12. There is a problem though, e.g. in the case of abortion or contraception in that people who object to either or both wish to extend their objection to the payment of insurance contributions for health insurance which includes coverage for these.
    An analogy exists in the jurisprudence of several countries where pacifists have held that their sincerely held beliefs should allow them to withhold a part of their taxes in proportion to the defence budget when related to the total budget. In nearly all instances courts have denied these claims and held that in these cases the public interest should prevail over private belief. Similarly, most states with universal health coverage enforce mandated payment of taxes or contributions to the total amount, including medical provisions that some people may object to.
    The justification for this is that selective contribution to the common weal as if it were a menu in a restaurant is not only unfeasible, but also makes a nonsense of the essence of nationhood: the sharing of a common fate by people freely electing to do so. At some level, sooner than many people including yourself, Charlotte, seem to think likely or desirable, being a citizen becomes a package deal.

    1. Thank you for your thoughtful response Frank. Your point is important: understanding citizenship as a “package deal.” I daresay I am as unhappy that my tax dollars pay for capital punishment as some of my other Christian friends are unhappy to have their taxes pay for contraception. I am distressed that my state of Texas persists in killing other human beings in my name. I truly believe our society’s passion for vengeance is detrimental to our common soul. And yet so far my personal beliefs have not been able to sway my legislators and change the law. I must live with the dilemma. As those who are morally against abortion, contraception and gay marriage must learn to live with the dilemma. Peace…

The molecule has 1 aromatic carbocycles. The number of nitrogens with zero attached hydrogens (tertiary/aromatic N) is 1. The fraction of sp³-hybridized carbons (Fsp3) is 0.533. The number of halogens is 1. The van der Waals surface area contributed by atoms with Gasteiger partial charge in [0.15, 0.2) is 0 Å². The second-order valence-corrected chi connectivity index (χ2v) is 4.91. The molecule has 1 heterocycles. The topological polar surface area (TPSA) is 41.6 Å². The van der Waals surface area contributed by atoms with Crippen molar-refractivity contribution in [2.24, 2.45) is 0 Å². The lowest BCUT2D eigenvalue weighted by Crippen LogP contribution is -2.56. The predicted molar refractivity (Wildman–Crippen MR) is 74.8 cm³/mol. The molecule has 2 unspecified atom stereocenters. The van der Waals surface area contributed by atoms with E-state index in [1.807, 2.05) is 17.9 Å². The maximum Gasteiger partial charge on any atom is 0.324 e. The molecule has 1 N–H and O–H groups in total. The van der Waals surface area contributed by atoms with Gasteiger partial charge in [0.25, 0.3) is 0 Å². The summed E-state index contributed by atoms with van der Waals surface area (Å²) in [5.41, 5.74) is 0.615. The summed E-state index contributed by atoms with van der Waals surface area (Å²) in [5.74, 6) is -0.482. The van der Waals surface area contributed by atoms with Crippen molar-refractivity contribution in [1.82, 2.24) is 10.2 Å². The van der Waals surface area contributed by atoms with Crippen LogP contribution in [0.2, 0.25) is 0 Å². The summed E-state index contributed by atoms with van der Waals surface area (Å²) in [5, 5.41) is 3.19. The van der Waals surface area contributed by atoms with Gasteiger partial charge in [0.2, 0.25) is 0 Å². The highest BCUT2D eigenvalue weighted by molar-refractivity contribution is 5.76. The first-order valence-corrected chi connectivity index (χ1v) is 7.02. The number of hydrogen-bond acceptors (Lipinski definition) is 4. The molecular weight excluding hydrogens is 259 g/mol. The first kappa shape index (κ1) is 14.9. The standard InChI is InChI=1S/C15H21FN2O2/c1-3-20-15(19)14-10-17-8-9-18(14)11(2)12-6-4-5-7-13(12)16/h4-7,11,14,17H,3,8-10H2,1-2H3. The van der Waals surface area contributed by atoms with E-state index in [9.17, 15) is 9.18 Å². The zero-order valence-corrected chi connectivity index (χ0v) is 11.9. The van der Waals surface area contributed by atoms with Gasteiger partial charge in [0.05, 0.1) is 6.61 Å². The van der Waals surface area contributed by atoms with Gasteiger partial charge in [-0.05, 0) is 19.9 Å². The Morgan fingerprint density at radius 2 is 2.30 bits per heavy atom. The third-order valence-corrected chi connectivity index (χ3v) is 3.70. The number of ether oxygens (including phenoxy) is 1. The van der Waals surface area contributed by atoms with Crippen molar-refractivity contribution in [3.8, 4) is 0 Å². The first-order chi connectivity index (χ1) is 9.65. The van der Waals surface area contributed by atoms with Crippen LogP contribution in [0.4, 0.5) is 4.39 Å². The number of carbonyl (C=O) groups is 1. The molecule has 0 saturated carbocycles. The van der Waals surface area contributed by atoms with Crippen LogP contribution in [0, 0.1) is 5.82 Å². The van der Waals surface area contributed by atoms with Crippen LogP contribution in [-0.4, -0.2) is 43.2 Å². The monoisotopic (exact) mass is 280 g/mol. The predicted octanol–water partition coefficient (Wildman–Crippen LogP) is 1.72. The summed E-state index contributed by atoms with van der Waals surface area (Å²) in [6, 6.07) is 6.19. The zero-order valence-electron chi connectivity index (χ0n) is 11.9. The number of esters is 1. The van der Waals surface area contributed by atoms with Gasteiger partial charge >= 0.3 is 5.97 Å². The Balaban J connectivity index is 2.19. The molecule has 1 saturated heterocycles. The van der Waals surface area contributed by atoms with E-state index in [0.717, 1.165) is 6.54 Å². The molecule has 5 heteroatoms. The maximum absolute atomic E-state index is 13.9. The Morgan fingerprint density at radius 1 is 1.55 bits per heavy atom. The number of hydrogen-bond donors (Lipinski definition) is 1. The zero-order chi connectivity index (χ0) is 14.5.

13. I have heard these arguments many times, and they are not without value. Yet I don’t read in here where you actually understand the arguments of the Christians who disagree with you. I know that you believe you do, but I don’t recognize it from what you have said. You seem to be batting against the minor-league pitchers, and are just a touch patiently explaining to stupid people like me that we just don’t quite understand what the real Jesus issues are here. You have diagnosed that they feel fear and anxiety about cultural change. Poor dears.

    I don’t think you have successfully put yourself into the shoes of people who think that these things are really wrong. If you swapped in something you thought was really wrong yourself you might start to understand. When the Romans tell you to stone one woman taken in adultery, do you lovingly respond by stoning two? Will you be officiating at the wedding of a man marrying his 13 y/o niece? Or nephew? When you dismissively refer to participating in a wedding as merely “baking cakes,” (where is the line? photographer? Organist? Reader? Best man? Celebrant?) you reveal your underlying thought.

    As for people being more inclined to listen to us about Christ when we support the things they support, I haven’t seen that happen. I don’t see it anywhere in history either. The reasons people give for not following Christ are seldom the real reasons, as we all reluctantly admit after we are converted. Only gradually do we see what our real reasons were.

    FTR, I believe gay marriage should be allowed in a secular society, because a government needs to prove an overriding interest to interfere, and that does not exist. But I get why others are opposed, and I don’t think you do. If you really want to break bread with them, you might start by not assuming that they belong at the children’s table.

    1. Your “stoning two women” analogy doesn’t stack up, as no-one is telling you to do anything you think is wrong, only to accept that, in a secular society, other people will do things you think are wrong. There are many things that are legal that I strongly believe are wrong. I don’t, however, have a right to force my beliefs and values on others, and I don’t want to, for the most part, because I value people’s freedom of choice.